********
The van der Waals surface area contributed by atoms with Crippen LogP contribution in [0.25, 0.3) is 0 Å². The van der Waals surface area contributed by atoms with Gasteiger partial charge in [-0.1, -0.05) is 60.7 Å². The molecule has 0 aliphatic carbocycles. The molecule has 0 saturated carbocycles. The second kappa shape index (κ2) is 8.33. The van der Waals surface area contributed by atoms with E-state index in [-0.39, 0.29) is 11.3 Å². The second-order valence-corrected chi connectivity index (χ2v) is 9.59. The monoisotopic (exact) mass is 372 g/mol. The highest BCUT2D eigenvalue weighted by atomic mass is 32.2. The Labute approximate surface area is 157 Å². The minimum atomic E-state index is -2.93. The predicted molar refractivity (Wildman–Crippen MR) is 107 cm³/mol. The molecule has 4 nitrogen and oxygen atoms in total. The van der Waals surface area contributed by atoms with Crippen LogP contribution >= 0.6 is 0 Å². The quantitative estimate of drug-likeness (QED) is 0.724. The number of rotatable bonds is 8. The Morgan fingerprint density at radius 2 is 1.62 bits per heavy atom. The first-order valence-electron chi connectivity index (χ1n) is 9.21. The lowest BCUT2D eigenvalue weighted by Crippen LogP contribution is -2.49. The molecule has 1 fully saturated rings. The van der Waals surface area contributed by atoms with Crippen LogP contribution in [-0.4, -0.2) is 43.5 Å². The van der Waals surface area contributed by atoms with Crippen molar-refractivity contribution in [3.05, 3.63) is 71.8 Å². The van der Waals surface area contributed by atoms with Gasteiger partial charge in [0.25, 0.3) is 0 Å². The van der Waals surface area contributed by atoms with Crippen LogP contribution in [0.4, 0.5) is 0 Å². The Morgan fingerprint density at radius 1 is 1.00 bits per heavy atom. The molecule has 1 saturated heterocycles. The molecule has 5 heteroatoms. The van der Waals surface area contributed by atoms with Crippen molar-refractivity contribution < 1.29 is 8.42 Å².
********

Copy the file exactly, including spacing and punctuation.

The van der Waals surface area contributed by atoms with Crippen LogP contribution in [0.25, 0.3) is 0 Å². The van der Waals surface area contributed by atoms with Gasteiger partial charge in [-0.1, -0.05) is 60.7 Å². The molecule has 0 aliphatic carbocycles. The molecule has 0 saturated carbocycles. The second kappa shape index (κ2) is 8.33. The van der Waals surface area contributed by atoms with E-state index in [-0.39, 0.29) is 11.3 Å². The second-order valence-corrected chi connectivity index (χ2v) is 9.59. The monoisotopic (exact) mass is 372 g/mol. The highest BCUT2D eigenvalue weighted by atomic mass is 32.2. The Labute approximate surface area is 157 Å². The minimum atomic E-state index is -2.93. The predicted molar refractivity (Wildman–Crippen MR) is 107 cm³/mol. The molecule has 4 nitrogen and oxygen atoms in total. The van der Waals surface area contributed by atoms with Crippen LogP contribution >= 0.6 is 0 Å². The quantitative estimate of drug-likeness (QED) is 0.724. The number of rotatable bonds is 8. The Morgan fingerprint density at radius 2 is 1.62 bits per heavy atom. The first-order valence-electron chi connectivity index (χ1n) is 9.21. The lowest BCUT2D eigenvalue weighted by Crippen LogP contribution is -2.49. The molecule has 1 fully saturated rings. The van der Waals surface area contributed by atoms with Crippen LogP contribution in [-0.4, -0.2) is 43.5 Å². The van der Waals surface area contributed by atoms with Crippen molar-refractivity contribution in [3.05, 3.63) is 71.8 Å². The van der Waals surface area contributed by atoms with Gasteiger partial charge in [0.25, 0.3) is 0 Å². The van der Waals surface area contributed by atoms with Crippen LogP contribution in [0.4, 0.5) is 0 Å². The Morgan fingerprint density at radius 1 is 1.00 bits per heavy atom. The molecule has 1 saturated heterocycles. The molecule has 5 heteroatoms. The van der Waals surface area contributed by atoms with Crippen molar-refractivity contribution < 1.29 is 8.42 Å².